Vatican City, Feb 23, 2012 / 12:22 pm America/Denver (CNA).
The Pontifical Academy for Life is hosting a one-day workshop on treating infertility in an ethical way.
Using in vitro fertilization to treat infertility is often unnecessary, as well as immoral, says Fr. Renzo Pegoraro, the chancellor of the Pontifical Academy for Life.
“There is a strong risk” of missing solutions to infertility by treating it with assisted reproductive technology, he told CNA. He believes the IVF approach to infertility is motivated by “the idea that technology can offer a solution without trying to resolve the real problem of infertility.”
The Pontifical Academy for Life began its 18th general assembly on Feb. 23 and will finish on Saturday, Feb. 25 with a papal audience. As a part of its meeting, the academy is hosting a public workshop on Feb. 24 that is dedicated to discussing treatments for infertility.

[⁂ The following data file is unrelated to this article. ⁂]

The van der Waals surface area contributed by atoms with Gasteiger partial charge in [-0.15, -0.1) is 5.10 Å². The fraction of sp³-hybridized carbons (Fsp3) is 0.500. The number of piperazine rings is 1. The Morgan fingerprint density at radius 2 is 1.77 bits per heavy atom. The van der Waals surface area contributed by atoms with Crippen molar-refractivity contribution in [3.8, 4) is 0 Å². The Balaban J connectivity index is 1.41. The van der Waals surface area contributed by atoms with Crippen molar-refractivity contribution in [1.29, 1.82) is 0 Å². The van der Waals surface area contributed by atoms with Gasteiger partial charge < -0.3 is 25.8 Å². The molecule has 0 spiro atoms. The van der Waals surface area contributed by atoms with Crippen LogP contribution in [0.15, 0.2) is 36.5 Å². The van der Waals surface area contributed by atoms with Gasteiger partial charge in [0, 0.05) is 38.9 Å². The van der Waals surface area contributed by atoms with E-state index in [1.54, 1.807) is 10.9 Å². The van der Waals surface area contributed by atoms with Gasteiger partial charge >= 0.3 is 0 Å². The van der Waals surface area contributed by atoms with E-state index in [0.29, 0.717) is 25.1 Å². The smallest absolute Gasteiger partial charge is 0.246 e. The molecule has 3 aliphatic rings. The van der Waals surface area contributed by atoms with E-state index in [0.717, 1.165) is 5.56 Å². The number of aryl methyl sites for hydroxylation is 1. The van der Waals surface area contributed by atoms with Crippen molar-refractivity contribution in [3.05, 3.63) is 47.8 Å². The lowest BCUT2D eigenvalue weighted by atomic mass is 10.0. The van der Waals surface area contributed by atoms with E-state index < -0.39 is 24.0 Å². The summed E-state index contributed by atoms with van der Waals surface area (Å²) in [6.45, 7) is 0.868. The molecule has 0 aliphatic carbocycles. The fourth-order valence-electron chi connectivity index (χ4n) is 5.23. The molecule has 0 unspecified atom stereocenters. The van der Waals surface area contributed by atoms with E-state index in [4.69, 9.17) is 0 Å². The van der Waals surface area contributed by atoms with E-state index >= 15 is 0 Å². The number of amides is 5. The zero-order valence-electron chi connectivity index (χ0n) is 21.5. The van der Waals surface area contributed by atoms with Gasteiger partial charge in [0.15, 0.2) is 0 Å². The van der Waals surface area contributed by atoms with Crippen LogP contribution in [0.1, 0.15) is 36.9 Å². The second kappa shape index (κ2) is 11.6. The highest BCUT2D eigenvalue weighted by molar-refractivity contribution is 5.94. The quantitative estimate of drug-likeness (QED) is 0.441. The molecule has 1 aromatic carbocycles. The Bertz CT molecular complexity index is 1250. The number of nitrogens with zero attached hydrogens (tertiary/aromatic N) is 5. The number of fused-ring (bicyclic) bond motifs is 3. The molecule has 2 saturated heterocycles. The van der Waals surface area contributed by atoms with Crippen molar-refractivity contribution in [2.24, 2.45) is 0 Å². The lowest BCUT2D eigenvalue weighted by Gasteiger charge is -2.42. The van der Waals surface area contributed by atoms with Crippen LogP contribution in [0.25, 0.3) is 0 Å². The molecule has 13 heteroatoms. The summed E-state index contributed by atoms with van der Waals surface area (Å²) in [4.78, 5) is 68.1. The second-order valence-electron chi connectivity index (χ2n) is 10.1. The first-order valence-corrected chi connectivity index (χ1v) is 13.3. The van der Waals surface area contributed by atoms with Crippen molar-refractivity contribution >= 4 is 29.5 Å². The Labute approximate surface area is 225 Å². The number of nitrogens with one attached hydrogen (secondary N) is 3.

The workshop will feature 16 experts that come from Brazil, Egypt, France, Germany, Italy and the United States, and will be held in the Vatican’s New Synod Hall.
Fr. Pegoraro, who is both a medical doctor and moral theologian, hopes the discussions will help explain why infertility is on the rise across the world and what ethical solutions are available.
“There are a lot of possibilities at the therapeutic level with medical, hormonal and surgical treatments that are the first line of approach in this field,” he said. He also thinks that trying to discover the underlying reasons for infertility can unlock the problem.
He pointed to developed countries where “lifestyle factors” often play a significant part in causing infertility. These include “the age of childbearing for women, and the problems of smoking, obesity and alcohol use, and probably also a psychological stress in the life of the people.”